At the same time, the role allows a flexible approach to work. It’s a great way for students to fund their studies or start a career in the leisure industry, which is why we’re targeting school leavers, students and university graduates with this year’s campaign.

"Lifeguards are paid a similar rate to positions that are arguably less demanding and require less training"

Seventy per cent of all lifeguards are aged 16 to 25
Seventy per cent of all lifeguards are aged 16 to 25

Ian Prosser

Technical lifesaving manager,

Swimming Teachers’ Association (STA)

Ian Prosser
Ian Prosser

Traditionally, the leisure industry has a very high turnover of staff, including lifeguards and swimming teachers, because they’re seen by many as temporary jobs and not a career.

We’re working with different organisations, such as the Chartered Institute for the Management of Sport and Physical Activity (CIMSPA), other awarding organisations and swimming pool operators to change this.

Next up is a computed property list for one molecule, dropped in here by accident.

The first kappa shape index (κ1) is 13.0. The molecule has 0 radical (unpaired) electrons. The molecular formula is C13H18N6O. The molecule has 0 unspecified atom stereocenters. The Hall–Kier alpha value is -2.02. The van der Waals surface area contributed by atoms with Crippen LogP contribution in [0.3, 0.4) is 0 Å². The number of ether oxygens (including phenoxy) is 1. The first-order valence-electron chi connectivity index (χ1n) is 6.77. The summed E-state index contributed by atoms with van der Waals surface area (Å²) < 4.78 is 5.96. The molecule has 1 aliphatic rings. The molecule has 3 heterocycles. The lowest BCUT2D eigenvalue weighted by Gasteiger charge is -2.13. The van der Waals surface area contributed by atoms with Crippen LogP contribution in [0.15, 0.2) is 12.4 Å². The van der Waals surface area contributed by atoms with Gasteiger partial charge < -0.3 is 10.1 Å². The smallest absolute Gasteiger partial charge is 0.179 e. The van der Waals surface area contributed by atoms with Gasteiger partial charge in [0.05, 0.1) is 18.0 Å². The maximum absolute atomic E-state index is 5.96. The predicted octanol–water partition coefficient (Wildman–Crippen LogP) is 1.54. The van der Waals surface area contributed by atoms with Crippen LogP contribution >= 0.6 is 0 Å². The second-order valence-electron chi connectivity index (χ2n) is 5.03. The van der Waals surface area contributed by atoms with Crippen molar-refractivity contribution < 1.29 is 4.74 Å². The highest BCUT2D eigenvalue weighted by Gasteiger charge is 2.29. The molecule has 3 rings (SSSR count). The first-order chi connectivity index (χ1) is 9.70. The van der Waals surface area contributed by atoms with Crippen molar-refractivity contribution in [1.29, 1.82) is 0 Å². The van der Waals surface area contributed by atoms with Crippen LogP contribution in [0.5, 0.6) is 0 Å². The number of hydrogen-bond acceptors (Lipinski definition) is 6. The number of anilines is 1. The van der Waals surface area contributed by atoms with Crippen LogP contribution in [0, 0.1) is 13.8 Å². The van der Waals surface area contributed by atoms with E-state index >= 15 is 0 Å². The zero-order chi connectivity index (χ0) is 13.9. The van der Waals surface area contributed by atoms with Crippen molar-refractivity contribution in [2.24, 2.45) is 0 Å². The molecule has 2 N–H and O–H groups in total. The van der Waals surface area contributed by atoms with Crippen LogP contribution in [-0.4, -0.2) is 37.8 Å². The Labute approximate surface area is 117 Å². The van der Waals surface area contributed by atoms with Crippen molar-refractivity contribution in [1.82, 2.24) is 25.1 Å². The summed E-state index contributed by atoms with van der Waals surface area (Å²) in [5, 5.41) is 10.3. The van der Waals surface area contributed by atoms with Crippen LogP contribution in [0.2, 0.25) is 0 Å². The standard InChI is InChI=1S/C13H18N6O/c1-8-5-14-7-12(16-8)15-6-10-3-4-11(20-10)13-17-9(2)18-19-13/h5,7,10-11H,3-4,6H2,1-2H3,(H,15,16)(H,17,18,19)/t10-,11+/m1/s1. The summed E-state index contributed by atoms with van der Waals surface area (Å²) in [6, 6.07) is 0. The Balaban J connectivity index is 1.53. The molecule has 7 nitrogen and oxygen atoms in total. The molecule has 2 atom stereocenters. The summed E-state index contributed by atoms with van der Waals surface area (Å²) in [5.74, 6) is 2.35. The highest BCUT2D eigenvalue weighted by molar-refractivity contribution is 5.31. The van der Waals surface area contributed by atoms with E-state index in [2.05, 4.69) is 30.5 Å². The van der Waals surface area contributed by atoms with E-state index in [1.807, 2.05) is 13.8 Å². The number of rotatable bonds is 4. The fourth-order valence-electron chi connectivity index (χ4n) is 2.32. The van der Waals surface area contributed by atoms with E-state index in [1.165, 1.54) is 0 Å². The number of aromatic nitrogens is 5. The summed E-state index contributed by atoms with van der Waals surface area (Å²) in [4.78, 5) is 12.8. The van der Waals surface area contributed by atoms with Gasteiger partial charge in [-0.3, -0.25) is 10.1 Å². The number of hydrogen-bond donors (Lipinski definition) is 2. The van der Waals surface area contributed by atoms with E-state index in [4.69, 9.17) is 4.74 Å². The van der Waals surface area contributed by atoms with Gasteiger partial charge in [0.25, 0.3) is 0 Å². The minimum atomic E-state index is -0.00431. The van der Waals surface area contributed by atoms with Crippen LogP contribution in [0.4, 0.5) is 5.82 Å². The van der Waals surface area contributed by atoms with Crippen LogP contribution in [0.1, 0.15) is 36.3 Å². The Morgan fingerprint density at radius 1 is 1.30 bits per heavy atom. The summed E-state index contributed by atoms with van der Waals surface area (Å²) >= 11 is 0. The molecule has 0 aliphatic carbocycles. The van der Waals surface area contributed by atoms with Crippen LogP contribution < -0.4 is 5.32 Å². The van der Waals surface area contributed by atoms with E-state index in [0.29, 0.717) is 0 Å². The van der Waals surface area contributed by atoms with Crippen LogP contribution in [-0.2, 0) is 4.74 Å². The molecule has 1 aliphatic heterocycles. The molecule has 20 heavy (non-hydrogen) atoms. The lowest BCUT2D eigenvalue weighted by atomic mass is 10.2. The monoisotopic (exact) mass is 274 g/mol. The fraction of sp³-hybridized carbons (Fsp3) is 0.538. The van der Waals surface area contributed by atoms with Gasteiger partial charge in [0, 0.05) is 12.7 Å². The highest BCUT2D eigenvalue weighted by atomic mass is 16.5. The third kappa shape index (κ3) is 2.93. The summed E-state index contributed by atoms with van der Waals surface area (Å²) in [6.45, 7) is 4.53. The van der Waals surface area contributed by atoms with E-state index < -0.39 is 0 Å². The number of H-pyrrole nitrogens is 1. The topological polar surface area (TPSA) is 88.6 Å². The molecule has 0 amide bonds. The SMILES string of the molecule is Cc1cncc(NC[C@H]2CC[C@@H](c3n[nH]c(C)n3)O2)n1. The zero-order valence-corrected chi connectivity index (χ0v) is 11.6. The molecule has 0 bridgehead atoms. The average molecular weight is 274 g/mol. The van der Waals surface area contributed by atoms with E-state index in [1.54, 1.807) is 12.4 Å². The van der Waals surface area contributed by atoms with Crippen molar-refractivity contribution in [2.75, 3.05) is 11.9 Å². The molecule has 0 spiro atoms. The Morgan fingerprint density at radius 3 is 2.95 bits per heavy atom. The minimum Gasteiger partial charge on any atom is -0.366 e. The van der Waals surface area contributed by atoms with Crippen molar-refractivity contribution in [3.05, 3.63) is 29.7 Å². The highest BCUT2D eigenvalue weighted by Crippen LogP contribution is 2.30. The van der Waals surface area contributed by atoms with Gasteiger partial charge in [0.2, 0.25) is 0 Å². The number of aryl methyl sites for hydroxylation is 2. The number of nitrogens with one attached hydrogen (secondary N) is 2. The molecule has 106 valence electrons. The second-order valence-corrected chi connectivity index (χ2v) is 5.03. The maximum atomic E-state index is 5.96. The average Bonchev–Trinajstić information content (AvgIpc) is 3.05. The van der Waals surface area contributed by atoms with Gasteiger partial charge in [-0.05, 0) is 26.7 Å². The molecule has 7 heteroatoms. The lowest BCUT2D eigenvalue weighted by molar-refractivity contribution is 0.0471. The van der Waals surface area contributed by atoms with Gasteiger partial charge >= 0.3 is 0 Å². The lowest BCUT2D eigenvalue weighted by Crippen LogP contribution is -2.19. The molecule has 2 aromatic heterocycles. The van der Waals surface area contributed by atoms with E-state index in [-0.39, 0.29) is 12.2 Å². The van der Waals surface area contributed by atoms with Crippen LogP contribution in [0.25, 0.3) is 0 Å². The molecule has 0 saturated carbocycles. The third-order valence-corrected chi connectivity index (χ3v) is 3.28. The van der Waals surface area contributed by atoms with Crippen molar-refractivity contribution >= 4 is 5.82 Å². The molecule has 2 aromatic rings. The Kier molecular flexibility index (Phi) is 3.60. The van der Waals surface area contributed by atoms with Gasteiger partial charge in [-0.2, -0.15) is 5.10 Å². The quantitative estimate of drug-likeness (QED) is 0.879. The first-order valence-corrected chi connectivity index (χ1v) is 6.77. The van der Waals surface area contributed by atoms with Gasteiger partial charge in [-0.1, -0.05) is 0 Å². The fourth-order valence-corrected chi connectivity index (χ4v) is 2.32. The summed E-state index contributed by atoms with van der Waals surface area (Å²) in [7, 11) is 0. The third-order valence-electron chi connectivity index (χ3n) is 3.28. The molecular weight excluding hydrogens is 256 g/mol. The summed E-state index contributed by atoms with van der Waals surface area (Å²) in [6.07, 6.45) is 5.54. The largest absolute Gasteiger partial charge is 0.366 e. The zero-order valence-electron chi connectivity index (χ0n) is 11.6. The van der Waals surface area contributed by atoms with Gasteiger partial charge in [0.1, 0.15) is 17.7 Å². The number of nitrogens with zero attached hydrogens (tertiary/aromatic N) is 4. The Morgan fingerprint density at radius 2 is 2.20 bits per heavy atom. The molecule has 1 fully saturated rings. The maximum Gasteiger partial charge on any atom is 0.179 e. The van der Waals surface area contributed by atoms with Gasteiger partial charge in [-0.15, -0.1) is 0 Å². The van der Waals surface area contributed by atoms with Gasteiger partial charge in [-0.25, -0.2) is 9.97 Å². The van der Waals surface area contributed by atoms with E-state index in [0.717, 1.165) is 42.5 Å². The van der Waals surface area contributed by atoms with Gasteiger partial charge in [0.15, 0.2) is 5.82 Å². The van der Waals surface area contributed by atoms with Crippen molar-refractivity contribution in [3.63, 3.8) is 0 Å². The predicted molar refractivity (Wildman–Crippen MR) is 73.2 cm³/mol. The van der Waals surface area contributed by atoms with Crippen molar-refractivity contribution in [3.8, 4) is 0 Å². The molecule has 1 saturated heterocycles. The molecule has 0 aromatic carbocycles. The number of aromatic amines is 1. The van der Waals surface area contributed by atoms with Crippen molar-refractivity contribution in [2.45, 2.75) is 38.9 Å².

The starting point was to develop a single set of professional standards for every occupation within the leisure industry, including swimming teaching and lifeguarding.

The aim is to develop a workforce that’s fit for purpose, bridges the skills gap, is attractive to individuals who want to work in leisure and also supports employers to increase staff retention. These standards are supported by Sport England and a number of government departments, including the Department for Culture, Media and Sport, the Department for Education and the Department for Business Innovation and Skills.

We aim to help anyone who wants to start or already works at a swimming pool or leisure centre to develop their skills and knowledge in many areas of the industry to find a role they enjoy.

A couple of years ago, we conducted research with our members, and one of the biggest areas of concern was the difficulty in gaining valuable teaching experience once they become qualified swimming teachers and hold a current lifesaving qualification. Conversely, for employers it was recruiting qualified teachers with experience. In response to this, we developed the swimming teacher mentor course to support teachers to gain the additional qualifications and experience they need to work at a busy swimming pool.